As discussed in a recent article published in Real Assets Adviser, high net worth and family office investors are increasing portfolio allocations to cash flow investments. These cohorts join institutional investors in this shift, which benefits infrastructure and real estate asset classes.
We have written frequently about the market drivers increasing the appeal of cash flow in a well-diversified portfolio. The most cogent driver is reduced expectations of market returns. The article points to a survey published in Pensions & Investments that indicates U.S. pension funds have reduced return expectations from 8.00 percent to 7.25 percent.
Reduced return expectations translate into an increased risk premium for traditional return-seeking investments like equities. In addition, fixed-income markets are suffering from persistently low interest rates. These conditions make cash flow investments more attractive on a relative basis.
Institutions have substantially increased allocations to alternative asset classes in an effort to increase returns and reduce portfolio volatility. Cash flow assets, including real estate and infrastructure are seeing the strongest investment flows. The article cites UBS’ Global Family Office Report 2019 statistic that, “over 40 percent of the average family office portfolio is invested in alternative investments.”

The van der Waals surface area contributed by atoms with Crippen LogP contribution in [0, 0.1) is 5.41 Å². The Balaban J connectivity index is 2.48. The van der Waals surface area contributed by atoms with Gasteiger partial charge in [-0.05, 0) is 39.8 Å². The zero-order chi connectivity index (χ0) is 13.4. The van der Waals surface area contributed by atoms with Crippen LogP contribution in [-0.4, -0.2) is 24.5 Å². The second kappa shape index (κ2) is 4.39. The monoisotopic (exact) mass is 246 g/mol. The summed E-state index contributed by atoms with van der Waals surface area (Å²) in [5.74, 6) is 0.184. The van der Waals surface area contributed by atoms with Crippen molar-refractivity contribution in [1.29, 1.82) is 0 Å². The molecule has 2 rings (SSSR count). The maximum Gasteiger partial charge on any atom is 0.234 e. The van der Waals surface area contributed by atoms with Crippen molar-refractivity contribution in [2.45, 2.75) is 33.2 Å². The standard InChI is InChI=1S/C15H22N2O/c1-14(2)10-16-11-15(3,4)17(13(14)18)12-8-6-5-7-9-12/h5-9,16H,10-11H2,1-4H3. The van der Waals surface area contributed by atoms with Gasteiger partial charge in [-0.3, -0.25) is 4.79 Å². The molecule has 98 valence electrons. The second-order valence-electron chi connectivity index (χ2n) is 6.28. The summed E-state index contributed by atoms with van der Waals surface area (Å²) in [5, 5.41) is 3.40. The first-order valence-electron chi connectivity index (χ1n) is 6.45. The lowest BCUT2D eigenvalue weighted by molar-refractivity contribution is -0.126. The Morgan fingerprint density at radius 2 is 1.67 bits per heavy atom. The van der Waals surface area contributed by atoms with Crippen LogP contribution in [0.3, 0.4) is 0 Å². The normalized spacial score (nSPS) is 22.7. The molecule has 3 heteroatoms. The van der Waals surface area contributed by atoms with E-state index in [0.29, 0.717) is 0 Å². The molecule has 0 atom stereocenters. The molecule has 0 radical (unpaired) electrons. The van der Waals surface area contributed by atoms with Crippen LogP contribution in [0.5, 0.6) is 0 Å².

Direct investments in clean energy assets are an excellent fit for these trends. They offer strong cash flow, asset and credit diversification and hard asset security. In addition, clean energy meets non-financial investment objectives shared by many family offices, including environmental benefits, sustainability and job creation.
Typical clean energy projects we evaluate include commercial and industrial (C&I) solar, cogeneration and biomass. Power produced by these projects may be sold to a third-party user under a long term contract or used directly by the project owner, thereby generating cost savings. The C&I market is especially attractive to family office investors due to investment size and higher risk-adjusted returns compared to residential or utility-scale markets.